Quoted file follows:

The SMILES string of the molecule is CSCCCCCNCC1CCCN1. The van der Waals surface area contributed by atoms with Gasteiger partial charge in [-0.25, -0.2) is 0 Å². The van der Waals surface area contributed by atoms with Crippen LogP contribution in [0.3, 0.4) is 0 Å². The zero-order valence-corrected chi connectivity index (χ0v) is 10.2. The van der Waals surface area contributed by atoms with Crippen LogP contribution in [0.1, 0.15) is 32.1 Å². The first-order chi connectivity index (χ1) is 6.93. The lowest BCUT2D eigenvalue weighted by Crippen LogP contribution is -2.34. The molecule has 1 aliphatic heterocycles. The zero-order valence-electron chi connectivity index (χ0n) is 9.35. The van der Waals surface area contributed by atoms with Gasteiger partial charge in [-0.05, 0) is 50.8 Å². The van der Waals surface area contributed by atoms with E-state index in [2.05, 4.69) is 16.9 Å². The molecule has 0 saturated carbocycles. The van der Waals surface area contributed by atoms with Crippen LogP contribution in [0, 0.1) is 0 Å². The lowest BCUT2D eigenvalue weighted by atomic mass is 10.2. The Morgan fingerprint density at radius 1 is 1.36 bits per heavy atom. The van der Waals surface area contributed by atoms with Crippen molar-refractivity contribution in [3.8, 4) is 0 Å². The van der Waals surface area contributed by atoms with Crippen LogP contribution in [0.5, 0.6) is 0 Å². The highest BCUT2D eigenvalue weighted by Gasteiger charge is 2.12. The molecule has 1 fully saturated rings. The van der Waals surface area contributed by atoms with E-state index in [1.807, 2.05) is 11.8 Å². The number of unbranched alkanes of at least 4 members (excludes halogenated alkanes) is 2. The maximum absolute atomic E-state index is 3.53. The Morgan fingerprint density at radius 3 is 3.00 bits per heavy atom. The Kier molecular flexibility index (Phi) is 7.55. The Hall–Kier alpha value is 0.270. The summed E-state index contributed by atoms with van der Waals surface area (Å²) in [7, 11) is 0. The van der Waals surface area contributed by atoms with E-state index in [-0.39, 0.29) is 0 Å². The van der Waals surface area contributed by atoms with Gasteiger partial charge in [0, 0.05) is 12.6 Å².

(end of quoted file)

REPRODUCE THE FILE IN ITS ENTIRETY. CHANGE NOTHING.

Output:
The SMILES string of the molecule is CSCCCCCNCC1CCCN1. The van der Waals surface area contributed by atoms with Gasteiger partial charge in [-0.25, -0.2) is 0 Å². The van der Waals surface area contributed by atoms with Crippen LogP contribution in [0.3, 0.4) is 0 Å². The zero-order valence-corrected chi connectivity index (χ0v) is 10.2. The van der Waals surface area contributed by atoms with Crippen LogP contribution in [0.1, 0.15) is 32.1 Å². The first-order chi connectivity index (χ1) is 6.93. The lowest BCUT2D eigenvalue weighted by Crippen LogP contribution is -2.34. The molecule has 1 aliphatic heterocycles. The zero-order valence-electron chi connectivity index (χ0n) is 9.35. The van der Waals surface area contributed by atoms with Gasteiger partial charge in [-0.05, 0) is 50.8 Å². The van der Waals surface area contributed by atoms with E-state index in [2.05, 4.69) is 16.9 Å². The molecule has 0 saturated carbocycles. The van der Waals surface area contributed by atoms with Crippen LogP contribution in [0, 0.1) is 0 Å². The lowest BCUT2D eigenvalue weighted by atomic mass is 10.2. The Morgan fingerprint density at radius 1 is 1.36 bits per heavy atom. The van der Waals surface area contributed by atoms with Crippen molar-refractivity contribution in [3.8, 4) is 0 Å². The van der Waals surface area contributed by atoms with Crippen LogP contribution in [0.5, 0.6) is 0 Å². The highest BCUT2D eigenvalue weighted by Gasteiger charge is 2.12. The molecule has 1 fully saturated rings. The van der Waals surface area contributed by atoms with E-state index in [1.807, 2.05) is 11.8 Å². The number of unbranched alkanes of at least 4 members (excludes halogenated alkanes) is 2. The maximum absolute atomic E-state index is 3.53. The Morgan fingerprint density at radius 3 is 3.00 bits per heavy atom. The Kier molecular flexibility index (Phi) is 7.55. The Hall–Kier alpha value is 0.270. The summed E-state index contributed by atoms with van der Waals surface area (Å²) in [7, 11) is 0. The van der Waals surface area contributed by atoms with E-state index in [-0.39, 0.29) is 0 Å². The van der Waals surface area contributed by atoms with Gasteiger partial charge in [0, 0.05) is 12.6 Å².